|Man Without Qualities|
Tuesday, August 03, 2004
The Fire Within II: Looking For Mr. Goodvoter
As noted in the immediately preceding post, the Man Without Qualities regards the oft-repeated argument that there really couldn't be much of a bounce from the Democratic Convention this year because there just aren't that many persuadable voters out there to be disingenuous. The argument has two related themes (or "memes" - to use the blogosphere affectation): (1) the Republican convention will also probably have little of no bounce, and (2) the small positive blip arguably produced by the Democratic convention may be enough, since even that blip represents a large part of the "persuadable voters" - who are now for some reason to be deemed "solidified." But the evidence is mounting that the argument and its related themes are not just disingenuous - they may be just plain silly.
If, indeed, the paucity of persuadable voters limited the scope of the Democratic blip, they why the heck did Republicans get such a big boost from the Democratic Convention:
BILL SCHNEIDER, CNN POLITICAL ANALYST: No bounce, and that's striking. They show there might have been a very brief bounce -- I wouldn't call it a bounce, I'd call it a blip. Among people interviewed on Friday, the day after the convention, Kerry was ahead by five points. But then we continued to interview on Saturday. Those interviewed on Saturday -- Bush moved back into a slight lead of two points. And we are going to continue to interview people. But this looks like the shortest bounce on record.
(1) The Republicans gained eight points from the Democratic Convention, which was exactly the bounce that before the Convention Terry McAuliffe predicted Kerry-Edwards would receive, but which we are now supposed to believe was "all but impossible" because there just aren't that many persuadable voters. Also, there were enough persuadable voters so that there might have been a very brief bounce - but then the bounce went away. Did the number of persuadable voters shrink dramatically in a day?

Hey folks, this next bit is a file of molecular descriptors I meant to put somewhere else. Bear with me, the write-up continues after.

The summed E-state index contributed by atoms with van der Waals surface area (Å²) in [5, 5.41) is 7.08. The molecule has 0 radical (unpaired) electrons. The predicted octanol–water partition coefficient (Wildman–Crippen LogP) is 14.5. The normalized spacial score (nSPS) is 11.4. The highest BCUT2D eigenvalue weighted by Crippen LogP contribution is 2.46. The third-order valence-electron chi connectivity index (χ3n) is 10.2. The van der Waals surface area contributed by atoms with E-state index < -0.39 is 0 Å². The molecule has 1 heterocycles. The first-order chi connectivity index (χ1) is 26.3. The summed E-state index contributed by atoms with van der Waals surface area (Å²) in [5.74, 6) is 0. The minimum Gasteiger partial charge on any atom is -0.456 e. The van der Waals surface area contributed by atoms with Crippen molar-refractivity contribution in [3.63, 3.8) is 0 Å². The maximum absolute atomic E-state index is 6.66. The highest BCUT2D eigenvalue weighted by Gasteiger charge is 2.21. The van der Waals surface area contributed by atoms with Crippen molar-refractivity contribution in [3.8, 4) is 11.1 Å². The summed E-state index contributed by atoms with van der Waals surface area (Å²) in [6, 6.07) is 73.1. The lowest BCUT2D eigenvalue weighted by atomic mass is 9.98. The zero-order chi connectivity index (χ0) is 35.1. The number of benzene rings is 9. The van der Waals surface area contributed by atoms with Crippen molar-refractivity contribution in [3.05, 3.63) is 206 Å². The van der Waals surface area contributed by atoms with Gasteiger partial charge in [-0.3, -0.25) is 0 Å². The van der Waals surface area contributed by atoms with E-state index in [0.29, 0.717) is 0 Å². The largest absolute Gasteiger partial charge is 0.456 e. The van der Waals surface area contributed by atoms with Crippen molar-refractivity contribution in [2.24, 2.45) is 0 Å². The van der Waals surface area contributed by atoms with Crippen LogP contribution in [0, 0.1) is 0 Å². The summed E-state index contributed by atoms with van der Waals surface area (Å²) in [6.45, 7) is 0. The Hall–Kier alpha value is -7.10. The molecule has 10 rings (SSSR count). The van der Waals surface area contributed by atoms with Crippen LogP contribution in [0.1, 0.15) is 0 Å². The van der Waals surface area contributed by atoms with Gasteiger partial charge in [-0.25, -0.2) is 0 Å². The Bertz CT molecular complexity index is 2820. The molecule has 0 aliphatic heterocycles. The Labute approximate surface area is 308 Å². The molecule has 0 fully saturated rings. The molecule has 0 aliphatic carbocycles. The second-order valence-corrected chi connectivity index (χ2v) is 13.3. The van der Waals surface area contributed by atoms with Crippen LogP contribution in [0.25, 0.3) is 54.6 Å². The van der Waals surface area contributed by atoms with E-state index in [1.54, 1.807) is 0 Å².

(2) The Democratic convention could not "rally" its voters any more because they were already maximally "enthusiastic" before the Convention. But Democrats are still more enthusiastic about voting than Republicans are. So the upcoming Republican Convention can in principle "rally" its voters, since they are not maximally "enthusiastic" before that Convention.
To which we might add an observation made here in prior posts:
(3) A big reason the Democrats were already maximally enthusiastic is that the media flooded the marketplace with every scrap of pro-Kerry information before the Democratic Convention. The net effect is to kill all bounce - thereby depriving Kerry-Edwards of any sign of "momentum" out of their convention. Failure to acquire momentum out of a Convention is disaster for Kerry-Edwards - and the disaster was largely caused by the liberal media trying to do their friends the Democrats a big gooey favor. As a version of the old saying goes: With friends like these, who needs political opponents?
In sum: The most important restrictions - especially including the paucity of persuadable voters - supposedly capping the bounce that could have generated by the Democratic convention simply won't apply to the upcoming Republican convention.
That doesn't mean there will be a Republican bounce. After all, President Bush might do just as poor a job as John Kerry did. But at least the Republicans have the advantage of the mainstream media trashing them whenever possible before the Convention, so that Bush-Cheney can in principle present lots of positive new information at their convention ... receive a nice, big bounce ... and acquire some substantial forward momentum.
Of course, in the end, it's the domestic economic numbers that will matter most. The rest is all nuance!
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